Determine How Electronic Communications About Client Matters Should Be Protected

Different communications require different levels of protection. The ABA recommends that the lawyer and client discuss what levels of security will be necessary for each electronic communication about client matters. For example, if client information is of sufficient sensitivity, the ABA says a lawyer should encrypt the transmission and determine how to do so to sufficiently protect it, and consider the use of password protection for any attachments. Lawyers can also consider the use of well vetted and secure third-party cloud based file storage systems to exchange documents normally attached to emails. Lawyers should also be cautious in communicating with a client if the client uses computers or other devices subject to the access or control of a third party.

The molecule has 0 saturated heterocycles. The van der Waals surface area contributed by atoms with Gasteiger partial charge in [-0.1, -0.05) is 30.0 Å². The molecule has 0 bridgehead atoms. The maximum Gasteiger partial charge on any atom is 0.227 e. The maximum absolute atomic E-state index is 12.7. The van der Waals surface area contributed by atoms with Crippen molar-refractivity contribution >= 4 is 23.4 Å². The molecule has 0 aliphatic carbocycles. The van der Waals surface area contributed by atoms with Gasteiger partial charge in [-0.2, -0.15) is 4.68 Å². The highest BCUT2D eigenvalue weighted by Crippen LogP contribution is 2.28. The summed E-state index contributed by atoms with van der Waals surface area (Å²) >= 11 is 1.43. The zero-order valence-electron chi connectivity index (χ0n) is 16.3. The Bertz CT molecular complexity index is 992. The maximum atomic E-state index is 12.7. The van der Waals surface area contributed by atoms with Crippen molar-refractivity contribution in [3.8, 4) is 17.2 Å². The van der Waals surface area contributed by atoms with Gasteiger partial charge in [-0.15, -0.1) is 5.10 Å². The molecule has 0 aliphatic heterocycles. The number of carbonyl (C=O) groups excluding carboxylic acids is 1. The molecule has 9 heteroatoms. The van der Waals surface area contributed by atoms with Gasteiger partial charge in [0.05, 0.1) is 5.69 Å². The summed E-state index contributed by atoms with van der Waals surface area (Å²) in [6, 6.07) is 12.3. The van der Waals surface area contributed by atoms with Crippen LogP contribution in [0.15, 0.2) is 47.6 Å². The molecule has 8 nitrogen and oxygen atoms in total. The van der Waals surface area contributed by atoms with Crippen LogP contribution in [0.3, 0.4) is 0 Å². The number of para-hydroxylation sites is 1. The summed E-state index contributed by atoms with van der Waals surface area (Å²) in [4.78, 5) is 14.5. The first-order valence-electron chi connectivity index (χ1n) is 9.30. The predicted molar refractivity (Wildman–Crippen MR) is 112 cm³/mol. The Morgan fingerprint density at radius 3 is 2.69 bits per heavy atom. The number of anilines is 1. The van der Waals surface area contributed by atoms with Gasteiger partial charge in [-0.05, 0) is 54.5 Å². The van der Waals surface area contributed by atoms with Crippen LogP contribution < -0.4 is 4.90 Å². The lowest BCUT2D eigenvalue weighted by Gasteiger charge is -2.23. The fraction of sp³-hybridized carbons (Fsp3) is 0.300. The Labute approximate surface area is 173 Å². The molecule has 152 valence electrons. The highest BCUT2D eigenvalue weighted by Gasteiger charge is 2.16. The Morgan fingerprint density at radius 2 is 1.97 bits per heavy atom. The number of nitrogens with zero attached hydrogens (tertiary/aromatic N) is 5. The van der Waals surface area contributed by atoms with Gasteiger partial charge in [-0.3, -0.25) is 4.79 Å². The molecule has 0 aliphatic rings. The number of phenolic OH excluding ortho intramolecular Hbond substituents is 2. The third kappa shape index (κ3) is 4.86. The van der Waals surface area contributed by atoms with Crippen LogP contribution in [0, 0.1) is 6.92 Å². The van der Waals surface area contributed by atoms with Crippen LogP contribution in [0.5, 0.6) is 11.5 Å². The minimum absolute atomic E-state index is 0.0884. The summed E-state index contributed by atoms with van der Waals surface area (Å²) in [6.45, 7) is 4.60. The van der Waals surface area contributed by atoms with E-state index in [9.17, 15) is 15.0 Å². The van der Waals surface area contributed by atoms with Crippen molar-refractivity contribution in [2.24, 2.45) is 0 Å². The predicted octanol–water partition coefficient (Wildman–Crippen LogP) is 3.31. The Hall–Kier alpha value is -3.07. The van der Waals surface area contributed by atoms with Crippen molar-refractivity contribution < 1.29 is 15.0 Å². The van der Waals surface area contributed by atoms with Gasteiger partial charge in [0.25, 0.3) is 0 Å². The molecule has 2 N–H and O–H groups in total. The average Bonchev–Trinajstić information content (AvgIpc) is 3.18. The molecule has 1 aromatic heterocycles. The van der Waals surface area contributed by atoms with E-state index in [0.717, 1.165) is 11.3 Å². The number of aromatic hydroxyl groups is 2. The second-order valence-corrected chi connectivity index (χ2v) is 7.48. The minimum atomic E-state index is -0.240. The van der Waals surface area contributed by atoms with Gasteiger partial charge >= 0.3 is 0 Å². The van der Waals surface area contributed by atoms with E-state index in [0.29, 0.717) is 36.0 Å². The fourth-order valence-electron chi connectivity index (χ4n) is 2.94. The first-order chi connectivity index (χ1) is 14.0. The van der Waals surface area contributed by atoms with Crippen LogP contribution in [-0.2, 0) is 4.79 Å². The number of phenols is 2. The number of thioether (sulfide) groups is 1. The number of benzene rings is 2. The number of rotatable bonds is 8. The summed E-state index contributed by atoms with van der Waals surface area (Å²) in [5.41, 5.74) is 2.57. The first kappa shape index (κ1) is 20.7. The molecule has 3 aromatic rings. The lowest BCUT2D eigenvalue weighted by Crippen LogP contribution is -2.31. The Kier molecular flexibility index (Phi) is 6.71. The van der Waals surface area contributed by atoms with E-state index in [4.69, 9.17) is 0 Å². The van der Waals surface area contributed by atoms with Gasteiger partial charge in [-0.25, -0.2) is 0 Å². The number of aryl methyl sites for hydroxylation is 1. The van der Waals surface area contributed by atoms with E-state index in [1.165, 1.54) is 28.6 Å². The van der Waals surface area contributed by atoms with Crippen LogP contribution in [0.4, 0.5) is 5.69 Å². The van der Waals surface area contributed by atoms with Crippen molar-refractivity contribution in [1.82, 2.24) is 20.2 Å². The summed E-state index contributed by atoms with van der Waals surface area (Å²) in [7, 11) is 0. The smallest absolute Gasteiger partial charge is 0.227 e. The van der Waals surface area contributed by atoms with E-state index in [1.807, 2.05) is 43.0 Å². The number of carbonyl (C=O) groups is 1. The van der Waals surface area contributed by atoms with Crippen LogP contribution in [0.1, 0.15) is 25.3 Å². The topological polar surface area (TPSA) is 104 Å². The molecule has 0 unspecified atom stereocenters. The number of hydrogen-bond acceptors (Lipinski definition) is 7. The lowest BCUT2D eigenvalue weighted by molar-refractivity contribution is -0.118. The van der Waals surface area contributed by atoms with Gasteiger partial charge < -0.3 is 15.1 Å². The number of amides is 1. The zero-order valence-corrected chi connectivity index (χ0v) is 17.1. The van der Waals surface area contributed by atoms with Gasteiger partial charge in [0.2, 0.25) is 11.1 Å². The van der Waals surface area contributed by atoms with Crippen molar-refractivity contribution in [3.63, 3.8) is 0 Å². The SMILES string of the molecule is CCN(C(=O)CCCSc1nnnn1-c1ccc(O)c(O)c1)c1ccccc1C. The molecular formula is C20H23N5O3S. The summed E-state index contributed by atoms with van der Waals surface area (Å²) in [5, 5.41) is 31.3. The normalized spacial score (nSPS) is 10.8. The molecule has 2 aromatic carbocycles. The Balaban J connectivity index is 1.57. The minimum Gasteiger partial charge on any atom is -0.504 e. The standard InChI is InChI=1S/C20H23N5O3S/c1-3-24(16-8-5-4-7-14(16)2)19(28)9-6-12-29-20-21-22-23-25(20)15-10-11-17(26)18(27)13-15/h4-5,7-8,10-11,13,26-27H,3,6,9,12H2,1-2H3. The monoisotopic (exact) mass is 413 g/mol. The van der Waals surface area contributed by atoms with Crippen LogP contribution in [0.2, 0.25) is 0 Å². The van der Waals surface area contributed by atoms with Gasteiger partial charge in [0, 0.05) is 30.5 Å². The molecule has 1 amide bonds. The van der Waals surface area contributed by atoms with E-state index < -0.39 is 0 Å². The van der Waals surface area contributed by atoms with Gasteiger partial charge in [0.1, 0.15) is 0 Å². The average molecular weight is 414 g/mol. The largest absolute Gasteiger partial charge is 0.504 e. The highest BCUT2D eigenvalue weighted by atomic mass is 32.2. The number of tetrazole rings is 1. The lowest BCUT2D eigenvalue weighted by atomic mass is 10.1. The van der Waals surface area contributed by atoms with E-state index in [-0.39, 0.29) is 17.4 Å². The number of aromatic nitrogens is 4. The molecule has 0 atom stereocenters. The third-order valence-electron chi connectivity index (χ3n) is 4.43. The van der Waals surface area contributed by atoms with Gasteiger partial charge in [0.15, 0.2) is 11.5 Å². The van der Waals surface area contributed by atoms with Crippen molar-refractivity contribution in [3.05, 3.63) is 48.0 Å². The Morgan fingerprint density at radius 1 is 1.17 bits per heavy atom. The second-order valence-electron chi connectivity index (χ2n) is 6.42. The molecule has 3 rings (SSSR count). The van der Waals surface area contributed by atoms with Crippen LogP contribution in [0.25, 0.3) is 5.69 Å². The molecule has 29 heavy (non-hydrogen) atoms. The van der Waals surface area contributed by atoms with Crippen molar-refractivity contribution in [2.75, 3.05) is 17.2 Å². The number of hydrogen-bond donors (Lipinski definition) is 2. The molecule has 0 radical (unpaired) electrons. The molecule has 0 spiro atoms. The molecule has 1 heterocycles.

Label Client Confidential Information

The ABA recommends lawyers follow the “better practice” of marking privileged and confidential client communications as “privileged and confidential” and using disclaimers in client emails.

Train Lawyers and Nonlawyer Assistants in Technology and Information Security

The ABA recommends lawyers establish policies and procedures, and periodically train employees, subordinates and others assisting in the delivery of legal services, in the use of reasonably secure methods of electronic communications with clients.

Conduct Due Diligence on Vendors Providing Communication Technology:

The ABA recommends lawyers examine a vendor’s reference checks and credentials, security protocols and policies, hiring practices, and the use of confidentiality agreements when determining which vendors to use in supplying communications technologies.

Takeaways